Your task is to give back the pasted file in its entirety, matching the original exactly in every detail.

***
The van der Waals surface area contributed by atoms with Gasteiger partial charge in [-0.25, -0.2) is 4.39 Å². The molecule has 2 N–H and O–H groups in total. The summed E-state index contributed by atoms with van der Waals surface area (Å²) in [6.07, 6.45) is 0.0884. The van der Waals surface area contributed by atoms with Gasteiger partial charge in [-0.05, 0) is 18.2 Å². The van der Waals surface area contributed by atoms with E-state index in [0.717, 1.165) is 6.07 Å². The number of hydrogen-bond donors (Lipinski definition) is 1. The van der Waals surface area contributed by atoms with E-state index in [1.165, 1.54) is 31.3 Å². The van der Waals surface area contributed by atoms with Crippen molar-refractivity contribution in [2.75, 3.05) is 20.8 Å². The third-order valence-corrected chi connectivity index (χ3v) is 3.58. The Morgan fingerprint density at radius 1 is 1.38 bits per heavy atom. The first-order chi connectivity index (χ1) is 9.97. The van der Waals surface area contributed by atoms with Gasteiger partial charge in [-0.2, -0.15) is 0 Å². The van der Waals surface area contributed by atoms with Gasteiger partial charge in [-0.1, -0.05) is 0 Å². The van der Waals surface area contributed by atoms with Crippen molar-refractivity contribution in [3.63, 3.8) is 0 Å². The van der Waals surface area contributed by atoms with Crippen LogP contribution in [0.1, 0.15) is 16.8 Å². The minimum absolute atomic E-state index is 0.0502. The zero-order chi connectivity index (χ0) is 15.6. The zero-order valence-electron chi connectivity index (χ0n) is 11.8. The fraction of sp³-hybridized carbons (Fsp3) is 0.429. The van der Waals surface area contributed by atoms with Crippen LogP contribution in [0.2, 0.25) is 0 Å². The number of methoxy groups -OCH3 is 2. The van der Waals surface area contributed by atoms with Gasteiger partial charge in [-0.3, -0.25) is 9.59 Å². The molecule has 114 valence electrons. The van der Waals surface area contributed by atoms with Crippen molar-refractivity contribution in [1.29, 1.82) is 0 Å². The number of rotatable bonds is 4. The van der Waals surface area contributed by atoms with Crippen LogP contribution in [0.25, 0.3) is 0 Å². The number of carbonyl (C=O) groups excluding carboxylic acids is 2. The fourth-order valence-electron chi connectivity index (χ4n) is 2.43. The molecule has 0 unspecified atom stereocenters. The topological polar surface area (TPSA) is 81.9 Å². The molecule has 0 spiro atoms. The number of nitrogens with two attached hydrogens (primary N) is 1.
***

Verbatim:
The van der Waals surface area contributed by atoms with Gasteiger partial charge in [-0.25, -0.2) is 4.39 Å². The molecule has 2 N–H and O–H groups in total. The summed E-state index contributed by atoms with van der Waals surface area (Å²) in [6.07, 6.45) is 0.0884. The van der Waals surface area contributed by atoms with Gasteiger partial charge in [-0.05, 0) is 18.2 Å². The van der Waals surface area contributed by atoms with E-state index in [0.717, 1.165) is 6.07 Å². The number of hydrogen-bond donors (Lipinski definition) is 1. The van der Waals surface area contributed by atoms with E-state index in [1.165, 1.54) is 31.3 Å². The van der Waals surface area contributed by atoms with Crippen molar-refractivity contribution in [2.75, 3.05) is 20.8 Å². The third-order valence-corrected chi connectivity index (χ3v) is 3.58. The Morgan fingerprint density at radius 1 is 1.38 bits per heavy atom. The first-order chi connectivity index (χ1) is 9.97. The van der Waals surface area contributed by atoms with Gasteiger partial charge in [-0.2, -0.15) is 0 Å². The van der Waals surface area contributed by atoms with Gasteiger partial charge in [-0.1, -0.05) is 0 Å². The van der Waals surface area contributed by atoms with Crippen molar-refractivity contribution in [3.63, 3.8) is 0 Å². The van der Waals surface area contributed by atoms with Crippen LogP contribution in [0.1, 0.15) is 16.8 Å². The minimum absolute atomic E-state index is 0.0502. The zero-order chi connectivity index (χ0) is 15.6. The zero-order valence-electron chi connectivity index (χ0n) is 11.8. The fraction of sp³-hybridized carbons (Fsp3) is 0.429. The van der Waals surface area contributed by atoms with Crippen LogP contribution in [0.2, 0.25) is 0 Å². The number of methoxy groups -OCH3 is 2. The van der Waals surface area contributed by atoms with Gasteiger partial charge in [-0.3, -0.25) is 9.59 Å². The molecule has 114 valence electrons. The van der Waals surface area contributed by atoms with Crippen molar-refractivity contribution in [1.29, 1.82) is 0 Å². The number of rotatable bonds is 4. The van der Waals surface area contributed by atoms with Crippen LogP contribution in [0.25, 0.3) is 0 Å². The number of carbonyl (C=O) groups excluding carboxylic acids is 2. The fourth-order valence-electron chi connectivity index (χ4n) is 2.43. The molecule has 0 unspecified atom stereocenters. The topological polar surface area (TPSA) is 81.9 Å². The molecule has 0 spiro atoms. The number of nitrogens with two attached hydrogens (primary N) is 1.